"... Scopolamine (which comes in a patch that is applied to the skin behind the ear and in tablet form), is typically used to prevent nausea and vomiting associated with motion sickness. It has common side-effects which include dry mouth, drowsiness, and constipation. This drug should be used with extreme caution for those with pyloric, bladder, or intestinal obstruction, impaired metabolic, liver, or kidney functions, or a history of seizures. In addition, scopolamine should not be taken with any other medications that may affect the CNS. In some cases, symptoms such as dizziness, vomiting, nausea, headache, and disturbances of the equilibrium have been reported by some people following the discontinuation of the patch.
Although some physicians have prescribed this medication to control drooling in children, the manufacturer strongly recommends that scopolamine not be used with children, as the safety of its use in children has not been determined and it is not known whether the patch will release an amount of scopolamine that could produce serious adverse effects.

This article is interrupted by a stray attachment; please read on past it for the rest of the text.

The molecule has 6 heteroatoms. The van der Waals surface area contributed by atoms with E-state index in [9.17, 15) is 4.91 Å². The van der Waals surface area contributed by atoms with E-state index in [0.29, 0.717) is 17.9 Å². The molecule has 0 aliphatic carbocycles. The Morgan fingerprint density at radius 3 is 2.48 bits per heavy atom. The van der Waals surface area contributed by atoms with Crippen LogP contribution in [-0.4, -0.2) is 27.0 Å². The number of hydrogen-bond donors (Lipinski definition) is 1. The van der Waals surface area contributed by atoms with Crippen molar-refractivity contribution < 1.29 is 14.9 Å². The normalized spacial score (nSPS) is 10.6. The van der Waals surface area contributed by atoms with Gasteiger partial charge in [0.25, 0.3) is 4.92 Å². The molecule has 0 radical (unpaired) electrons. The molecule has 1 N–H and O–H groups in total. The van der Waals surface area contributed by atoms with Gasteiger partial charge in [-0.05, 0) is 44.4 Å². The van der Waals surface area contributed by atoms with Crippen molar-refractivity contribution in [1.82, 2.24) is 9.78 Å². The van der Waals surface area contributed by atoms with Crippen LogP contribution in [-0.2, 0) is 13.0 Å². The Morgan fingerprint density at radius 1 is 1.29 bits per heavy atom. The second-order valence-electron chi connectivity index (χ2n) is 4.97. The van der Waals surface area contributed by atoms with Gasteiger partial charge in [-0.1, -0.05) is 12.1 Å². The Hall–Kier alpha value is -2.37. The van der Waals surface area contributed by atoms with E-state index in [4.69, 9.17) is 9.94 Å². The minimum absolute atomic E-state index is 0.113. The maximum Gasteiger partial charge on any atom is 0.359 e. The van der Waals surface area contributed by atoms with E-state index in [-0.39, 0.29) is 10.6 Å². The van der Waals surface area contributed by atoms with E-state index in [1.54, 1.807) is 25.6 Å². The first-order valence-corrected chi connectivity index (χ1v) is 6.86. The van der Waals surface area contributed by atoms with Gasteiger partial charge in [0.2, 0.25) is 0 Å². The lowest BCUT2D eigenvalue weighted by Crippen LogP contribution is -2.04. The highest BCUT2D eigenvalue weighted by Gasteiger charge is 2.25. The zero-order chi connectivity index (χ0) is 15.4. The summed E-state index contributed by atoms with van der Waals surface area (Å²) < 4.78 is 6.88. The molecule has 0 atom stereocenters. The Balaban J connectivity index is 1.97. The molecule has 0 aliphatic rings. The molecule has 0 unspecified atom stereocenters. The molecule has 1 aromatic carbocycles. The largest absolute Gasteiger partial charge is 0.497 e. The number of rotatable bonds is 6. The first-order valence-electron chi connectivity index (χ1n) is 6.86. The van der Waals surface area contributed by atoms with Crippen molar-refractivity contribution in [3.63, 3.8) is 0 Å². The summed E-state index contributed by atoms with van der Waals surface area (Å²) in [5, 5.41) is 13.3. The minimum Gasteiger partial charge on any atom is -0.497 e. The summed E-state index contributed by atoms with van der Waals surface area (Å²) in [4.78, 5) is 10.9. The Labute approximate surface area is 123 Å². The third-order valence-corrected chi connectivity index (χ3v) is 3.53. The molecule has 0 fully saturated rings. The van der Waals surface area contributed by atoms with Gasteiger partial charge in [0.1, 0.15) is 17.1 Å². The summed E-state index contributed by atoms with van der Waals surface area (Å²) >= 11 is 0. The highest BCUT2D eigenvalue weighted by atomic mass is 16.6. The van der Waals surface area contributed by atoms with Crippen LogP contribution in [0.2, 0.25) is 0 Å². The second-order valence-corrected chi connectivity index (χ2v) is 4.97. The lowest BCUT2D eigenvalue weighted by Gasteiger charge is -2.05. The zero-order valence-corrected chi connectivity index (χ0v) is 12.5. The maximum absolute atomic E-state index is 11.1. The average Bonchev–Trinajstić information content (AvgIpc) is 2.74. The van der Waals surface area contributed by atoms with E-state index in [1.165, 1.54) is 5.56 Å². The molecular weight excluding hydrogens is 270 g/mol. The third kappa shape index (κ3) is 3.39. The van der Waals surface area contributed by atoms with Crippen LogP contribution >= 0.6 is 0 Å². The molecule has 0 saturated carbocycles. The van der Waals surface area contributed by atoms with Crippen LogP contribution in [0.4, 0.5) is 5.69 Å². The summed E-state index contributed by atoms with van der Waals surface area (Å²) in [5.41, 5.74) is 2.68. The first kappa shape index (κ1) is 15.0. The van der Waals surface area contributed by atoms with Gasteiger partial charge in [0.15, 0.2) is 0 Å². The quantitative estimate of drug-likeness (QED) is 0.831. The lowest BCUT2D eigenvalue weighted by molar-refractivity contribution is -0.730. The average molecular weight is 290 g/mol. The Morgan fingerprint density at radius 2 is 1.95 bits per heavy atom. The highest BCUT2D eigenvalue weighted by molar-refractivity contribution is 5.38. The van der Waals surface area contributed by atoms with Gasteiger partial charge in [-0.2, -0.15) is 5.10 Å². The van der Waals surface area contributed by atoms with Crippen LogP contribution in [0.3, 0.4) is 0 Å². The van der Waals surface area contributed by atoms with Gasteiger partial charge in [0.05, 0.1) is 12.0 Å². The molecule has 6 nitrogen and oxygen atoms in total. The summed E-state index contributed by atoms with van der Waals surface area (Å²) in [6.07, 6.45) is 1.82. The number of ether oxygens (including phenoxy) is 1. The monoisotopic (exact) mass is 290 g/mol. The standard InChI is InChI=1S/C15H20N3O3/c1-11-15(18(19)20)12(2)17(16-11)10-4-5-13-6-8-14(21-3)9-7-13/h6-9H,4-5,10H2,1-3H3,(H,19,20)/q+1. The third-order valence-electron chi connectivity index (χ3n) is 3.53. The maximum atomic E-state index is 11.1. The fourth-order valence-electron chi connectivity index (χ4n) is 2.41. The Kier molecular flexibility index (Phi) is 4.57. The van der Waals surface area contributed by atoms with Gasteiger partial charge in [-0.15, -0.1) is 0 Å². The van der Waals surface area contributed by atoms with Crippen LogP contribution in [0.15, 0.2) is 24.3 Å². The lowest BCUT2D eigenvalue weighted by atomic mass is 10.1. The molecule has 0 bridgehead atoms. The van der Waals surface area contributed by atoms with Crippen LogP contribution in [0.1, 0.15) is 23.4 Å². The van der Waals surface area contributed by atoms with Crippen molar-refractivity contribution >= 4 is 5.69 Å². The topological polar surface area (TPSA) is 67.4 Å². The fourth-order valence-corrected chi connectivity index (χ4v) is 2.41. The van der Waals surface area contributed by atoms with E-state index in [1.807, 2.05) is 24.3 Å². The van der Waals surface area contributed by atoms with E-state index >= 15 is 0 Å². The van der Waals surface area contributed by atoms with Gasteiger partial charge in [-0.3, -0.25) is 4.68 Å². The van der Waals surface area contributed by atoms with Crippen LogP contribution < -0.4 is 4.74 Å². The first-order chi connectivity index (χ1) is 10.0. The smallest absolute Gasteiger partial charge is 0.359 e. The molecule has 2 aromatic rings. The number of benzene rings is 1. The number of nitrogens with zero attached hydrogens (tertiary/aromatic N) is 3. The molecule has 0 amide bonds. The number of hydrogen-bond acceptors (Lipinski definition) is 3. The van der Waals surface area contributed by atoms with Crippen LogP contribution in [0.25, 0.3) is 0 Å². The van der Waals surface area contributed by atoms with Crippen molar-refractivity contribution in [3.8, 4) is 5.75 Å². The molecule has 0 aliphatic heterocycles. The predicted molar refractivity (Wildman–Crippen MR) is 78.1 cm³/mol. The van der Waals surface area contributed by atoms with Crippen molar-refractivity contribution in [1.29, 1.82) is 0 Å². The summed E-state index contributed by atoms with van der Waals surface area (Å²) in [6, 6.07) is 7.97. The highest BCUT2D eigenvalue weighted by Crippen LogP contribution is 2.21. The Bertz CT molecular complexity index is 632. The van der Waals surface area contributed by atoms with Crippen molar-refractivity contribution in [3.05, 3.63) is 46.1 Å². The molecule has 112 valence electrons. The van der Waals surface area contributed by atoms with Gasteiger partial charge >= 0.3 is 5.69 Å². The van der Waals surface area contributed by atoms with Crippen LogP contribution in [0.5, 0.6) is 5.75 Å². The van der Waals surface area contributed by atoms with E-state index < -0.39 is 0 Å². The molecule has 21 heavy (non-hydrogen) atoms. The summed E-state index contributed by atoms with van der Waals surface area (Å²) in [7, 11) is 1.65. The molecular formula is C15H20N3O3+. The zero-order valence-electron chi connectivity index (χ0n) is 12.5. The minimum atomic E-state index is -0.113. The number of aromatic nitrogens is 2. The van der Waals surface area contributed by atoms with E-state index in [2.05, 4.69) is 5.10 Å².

If scopolamine is the physician’s choice of medication, it is recommended that a low dose tablet is used because it allows physicians and parents the opportunity to adjust the dose to the lowest level to best meet each patient's needs. Furthermore, scopolamine tablets are associated with fewer side-effects compared with the topical medication... "
- Scopolamine Information for Consumers
- Scopolamine Information for Healthcare Professionals (includes dosage details)
- Side Effects of Scopolamine (detailed)
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Posted 16 Mar 2010 • 1 answer
Posted 4 Jul 2011 • 3 answers
I was prescribed transdermal scopolamine 1.5 mg patches for a cruise 3 years ago and still have some
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